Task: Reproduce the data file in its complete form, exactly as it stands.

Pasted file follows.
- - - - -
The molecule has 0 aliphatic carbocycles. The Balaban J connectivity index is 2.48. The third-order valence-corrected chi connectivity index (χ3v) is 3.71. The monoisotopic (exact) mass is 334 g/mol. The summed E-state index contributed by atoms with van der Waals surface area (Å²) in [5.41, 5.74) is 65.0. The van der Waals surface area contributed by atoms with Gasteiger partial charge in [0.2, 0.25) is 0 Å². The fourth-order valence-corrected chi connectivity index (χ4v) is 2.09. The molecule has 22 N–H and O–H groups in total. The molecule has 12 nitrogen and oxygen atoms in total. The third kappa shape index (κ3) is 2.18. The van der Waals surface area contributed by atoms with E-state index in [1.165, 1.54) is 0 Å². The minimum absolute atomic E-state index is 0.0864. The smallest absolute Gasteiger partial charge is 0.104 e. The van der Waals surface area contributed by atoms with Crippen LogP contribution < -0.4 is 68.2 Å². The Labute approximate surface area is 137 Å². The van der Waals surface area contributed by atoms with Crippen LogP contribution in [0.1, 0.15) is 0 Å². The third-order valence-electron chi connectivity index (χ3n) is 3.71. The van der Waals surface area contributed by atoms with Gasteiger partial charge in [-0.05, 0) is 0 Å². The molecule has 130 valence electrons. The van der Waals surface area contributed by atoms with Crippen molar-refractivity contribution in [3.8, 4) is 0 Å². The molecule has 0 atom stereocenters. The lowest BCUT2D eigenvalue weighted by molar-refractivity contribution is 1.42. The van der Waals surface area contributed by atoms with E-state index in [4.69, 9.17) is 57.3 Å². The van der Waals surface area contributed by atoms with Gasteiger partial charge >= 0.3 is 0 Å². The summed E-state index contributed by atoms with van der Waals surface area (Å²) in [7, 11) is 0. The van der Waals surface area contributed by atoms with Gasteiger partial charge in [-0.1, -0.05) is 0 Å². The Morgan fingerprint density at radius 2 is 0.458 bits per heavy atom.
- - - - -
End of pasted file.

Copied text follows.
The molecule has 0 aliphatic carbocycles. The Balaban J connectivity index is 2.48. The third-order valence-corrected chi connectivity index (χ3v) is 3.71. The monoisotopic (exact) mass is 334 g/mol. The summed E-state index contributed by atoms with van der Waals surface area (Å²) in [5.41, 5.74) is 65.0. The van der Waals surface area contributed by atoms with Gasteiger partial charge in [0.2, 0.25) is 0 Å². The fourth-order valence-corrected chi connectivity index (χ4v) is 2.09. The molecule has 22 N–H and O–H groups in total. The molecule has 12 nitrogen and oxygen atoms in total. The third kappa shape index (κ3) is 2.18. The van der Waals surface area contributed by atoms with E-state index in [1.165, 1.54) is 0 Å². The minimum absolute atomic E-state index is 0.0864. The smallest absolute Gasteiger partial charge is 0.104 e. The van der Waals surface area contributed by atoms with Crippen LogP contribution < -0.4 is 68.2 Å². The Labute approximate surface area is 137 Å². The van der Waals surface area contributed by atoms with Crippen LogP contribution in [0.1, 0.15) is 0 Å². The third-order valence-electron chi connectivity index (χ3n) is 3.71. The van der Waals surface area contributed by atoms with Gasteiger partial charge in [-0.05, 0) is 0 Å². The molecule has 130 valence electrons. The van der Waals surface area contributed by atoms with Crippen molar-refractivity contribution in [3.8, 4) is 0 Å². The molecule has 0 atom stereocenters. The lowest BCUT2D eigenvalue weighted by molar-refractivity contribution is 1.42. The van der Waals surface area contributed by atoms with E-state index in [4.69, 9.17) is 57.3 Å². The van der Waals surface area contributed by atoms with Gasteiger partial charge >= 0.3 is 0 Å². The summed E-state index contributed by atoms with van der Waals surface area (Å²) in [7, 11) is 0. The van der Waals surface area contributed by atoms with Gasteiger partial charge in [-0.1, -0.05) is 0 Å². The Morgan fingerprint density at radius 2 is 0.458 bits per heavy atom.